Women took the B vitamin for one year before conception, study reports
THURSDAY, Jan. 31 (HealthDay News) -- Long known to help prevent birth defects, folic acid may also help prevent premature births, new research suggests.
In a large study that included almost 40,000 women, a team of U.S. and Irish researchers found that women who took folic acid supplements for a year or longer before conception had a 70 percent decreased risk of preterm birth between 20 and 28 weeks of gestation.
"There have been all sorts of protocols, lifestyle interventions and medications tested, and nothing has made a difference in preterm births, so this is a really exciting study," said Dr. Katharine Wenstrom, president of the Society of Maternal-Fetal Medicine, and a professor of obstetrics and gynecology at Vanderbilt University Medical Center in Nashville.
Wenstrom said it's likely that folic acid is regulating certain genes that malfunction to cause early labor. "Now that we know that folic acid makes a huge difference, researchers can look at the different reactions that folic acid causes and see which might be related to preterm labor," she said.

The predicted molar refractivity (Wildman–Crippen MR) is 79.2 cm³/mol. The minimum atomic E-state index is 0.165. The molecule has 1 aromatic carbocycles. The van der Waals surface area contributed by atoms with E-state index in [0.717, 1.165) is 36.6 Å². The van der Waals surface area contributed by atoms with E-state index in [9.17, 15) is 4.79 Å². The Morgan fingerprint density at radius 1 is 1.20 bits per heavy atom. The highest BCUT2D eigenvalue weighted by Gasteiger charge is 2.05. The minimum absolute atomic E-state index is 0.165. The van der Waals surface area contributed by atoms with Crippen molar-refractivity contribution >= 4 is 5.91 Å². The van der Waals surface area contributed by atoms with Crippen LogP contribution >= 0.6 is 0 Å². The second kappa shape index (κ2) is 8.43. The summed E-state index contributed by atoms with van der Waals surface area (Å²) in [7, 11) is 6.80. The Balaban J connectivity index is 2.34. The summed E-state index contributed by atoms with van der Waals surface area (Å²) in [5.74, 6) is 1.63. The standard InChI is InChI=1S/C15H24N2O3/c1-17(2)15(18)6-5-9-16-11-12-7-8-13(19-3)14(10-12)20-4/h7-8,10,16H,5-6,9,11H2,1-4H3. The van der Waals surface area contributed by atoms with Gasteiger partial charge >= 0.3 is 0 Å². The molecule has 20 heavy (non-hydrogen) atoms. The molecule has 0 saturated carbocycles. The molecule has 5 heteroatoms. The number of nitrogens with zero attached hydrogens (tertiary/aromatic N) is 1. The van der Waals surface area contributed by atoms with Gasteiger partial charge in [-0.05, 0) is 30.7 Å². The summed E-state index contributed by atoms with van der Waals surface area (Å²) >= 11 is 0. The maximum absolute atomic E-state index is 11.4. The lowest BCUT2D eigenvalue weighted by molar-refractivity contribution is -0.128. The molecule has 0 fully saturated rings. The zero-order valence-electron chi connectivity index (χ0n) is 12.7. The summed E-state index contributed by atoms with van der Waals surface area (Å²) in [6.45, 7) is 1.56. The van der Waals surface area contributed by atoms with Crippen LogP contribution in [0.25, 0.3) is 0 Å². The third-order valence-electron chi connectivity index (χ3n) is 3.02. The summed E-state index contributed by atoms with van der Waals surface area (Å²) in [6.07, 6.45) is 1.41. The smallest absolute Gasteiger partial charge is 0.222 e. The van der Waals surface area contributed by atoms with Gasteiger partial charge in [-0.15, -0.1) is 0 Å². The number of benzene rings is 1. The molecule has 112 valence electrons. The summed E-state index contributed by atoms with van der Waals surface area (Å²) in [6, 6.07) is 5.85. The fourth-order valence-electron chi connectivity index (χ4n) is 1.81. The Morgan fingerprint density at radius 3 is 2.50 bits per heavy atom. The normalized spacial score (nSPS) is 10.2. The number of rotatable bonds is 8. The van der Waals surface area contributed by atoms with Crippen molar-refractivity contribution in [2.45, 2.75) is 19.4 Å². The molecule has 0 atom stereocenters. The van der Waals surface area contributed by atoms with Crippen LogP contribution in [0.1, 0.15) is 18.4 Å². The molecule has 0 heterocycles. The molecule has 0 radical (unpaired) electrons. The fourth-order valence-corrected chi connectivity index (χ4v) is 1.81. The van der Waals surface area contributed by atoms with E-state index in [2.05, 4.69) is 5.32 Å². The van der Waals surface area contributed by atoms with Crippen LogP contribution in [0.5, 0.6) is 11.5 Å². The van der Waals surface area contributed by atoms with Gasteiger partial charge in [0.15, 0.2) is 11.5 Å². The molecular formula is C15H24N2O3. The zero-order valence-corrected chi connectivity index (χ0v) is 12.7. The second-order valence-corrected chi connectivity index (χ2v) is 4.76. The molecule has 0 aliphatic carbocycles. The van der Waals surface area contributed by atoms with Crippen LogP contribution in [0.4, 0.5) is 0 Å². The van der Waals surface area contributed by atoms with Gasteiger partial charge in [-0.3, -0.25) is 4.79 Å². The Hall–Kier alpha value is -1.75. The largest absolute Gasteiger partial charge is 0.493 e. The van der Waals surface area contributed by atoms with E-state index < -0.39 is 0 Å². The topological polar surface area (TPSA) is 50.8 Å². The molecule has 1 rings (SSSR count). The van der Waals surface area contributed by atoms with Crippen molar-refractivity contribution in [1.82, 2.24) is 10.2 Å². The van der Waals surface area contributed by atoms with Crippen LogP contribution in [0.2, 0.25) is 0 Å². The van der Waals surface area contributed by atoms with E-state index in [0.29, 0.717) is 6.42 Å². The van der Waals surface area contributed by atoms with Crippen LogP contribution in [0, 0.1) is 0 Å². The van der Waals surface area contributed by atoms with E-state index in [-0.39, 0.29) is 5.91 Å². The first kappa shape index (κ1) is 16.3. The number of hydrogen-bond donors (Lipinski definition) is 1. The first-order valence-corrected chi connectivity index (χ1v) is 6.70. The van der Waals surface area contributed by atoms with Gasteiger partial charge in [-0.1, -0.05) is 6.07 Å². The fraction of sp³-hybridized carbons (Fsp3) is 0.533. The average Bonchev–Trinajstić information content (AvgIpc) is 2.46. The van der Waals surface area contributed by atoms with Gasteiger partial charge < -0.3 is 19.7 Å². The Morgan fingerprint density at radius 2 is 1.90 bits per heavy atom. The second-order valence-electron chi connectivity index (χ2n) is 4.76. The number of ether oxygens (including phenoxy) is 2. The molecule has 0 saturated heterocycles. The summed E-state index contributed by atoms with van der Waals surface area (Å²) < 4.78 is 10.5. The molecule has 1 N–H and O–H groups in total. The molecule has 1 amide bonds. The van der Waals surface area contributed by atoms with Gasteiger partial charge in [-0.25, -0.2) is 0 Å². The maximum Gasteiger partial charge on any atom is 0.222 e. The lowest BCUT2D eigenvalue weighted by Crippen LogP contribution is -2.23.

A premature birth is one that occurs before 37 weeks' gestation, according to the U.S. National Institutes of Health (NIH). Improved medical knowledge and technology have made survival for these small infants more likely -- of babies born at 28 weeks or after, 90 percent are expected to survive, according to the NIH.
But the earlier a baby is delivered, the greater the risk of serious complications, including bleeding in the brain, infection, delayed growth and intestinal problems, according to the NIH.
The new study included 38,033 women pregnant with one baby. Women who had known pregnancy complications, such as preeclampsia or high blood pressure, and women pregnant with babies with known chromosomal or other birth defects weren't included in the study.
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